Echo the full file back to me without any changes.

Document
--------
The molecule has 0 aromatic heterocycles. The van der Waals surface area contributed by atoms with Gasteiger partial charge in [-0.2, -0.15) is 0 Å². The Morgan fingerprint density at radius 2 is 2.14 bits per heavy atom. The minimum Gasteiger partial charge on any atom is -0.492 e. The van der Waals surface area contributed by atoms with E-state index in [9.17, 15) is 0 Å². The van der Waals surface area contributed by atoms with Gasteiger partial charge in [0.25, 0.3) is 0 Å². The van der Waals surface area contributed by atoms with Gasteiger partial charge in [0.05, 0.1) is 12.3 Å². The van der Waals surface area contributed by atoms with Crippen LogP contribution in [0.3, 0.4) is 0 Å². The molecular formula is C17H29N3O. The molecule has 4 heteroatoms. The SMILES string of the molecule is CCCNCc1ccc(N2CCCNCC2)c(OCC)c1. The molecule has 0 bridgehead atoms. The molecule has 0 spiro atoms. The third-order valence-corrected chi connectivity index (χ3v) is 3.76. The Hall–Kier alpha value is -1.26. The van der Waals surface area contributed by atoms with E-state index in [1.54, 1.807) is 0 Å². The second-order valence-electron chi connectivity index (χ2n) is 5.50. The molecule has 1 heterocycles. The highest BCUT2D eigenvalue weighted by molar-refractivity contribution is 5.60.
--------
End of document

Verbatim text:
The molecule has 0 aromatic heterocycles. The van der Waals surface area contributed by atoms with Gasteiger partial charge in [-0.2, -0.15) is 0 Å². The Morgan fingerprint density at radius 2 is 2.14 bits per heavy atom. The minimum Gasteiger partial charge on any atom is -0.492 e. The van der Waals surface area contributed by atoms with E-state index in [9.17, 15) is 0 Å². The van der Waals surface area contributed by atoms with Gasteiger partial charge in [0.25, 0.3) is 0 Å². The van der Waals surface area contributed by atoms with Gasteiger partial charge in [0.05, 0.1) is 12.3 Å². The van der Waals surface area contributed by atoms with Crippen LogP contribution in [0.3, 0.4) is 0 Å². The molecular formula is C17H29N3O. The molecule has 4 heteroatoms. The SMILES string of the molecule is CCCNCc1ccc(N2CCCNCC2)c(OCC)c1. The molecule has 0 bridgehead atoms. The molecule has 0 spiro atoms. The third-order valence-corrected chi connectivity index (χ3v) is 3.76. The Hall–Kier alpha value is -1.26. The van der Waals surface area contributed by atoms with E-state index in [1.54, 1.807) is 0 Å². The second-order valence-electron chi connectivity index (χ2n) is 5.50. The molecule has 1 heterocycles. The highest BCUT2D eigenvalue weighted by molar-refractivity contribution is 5.60.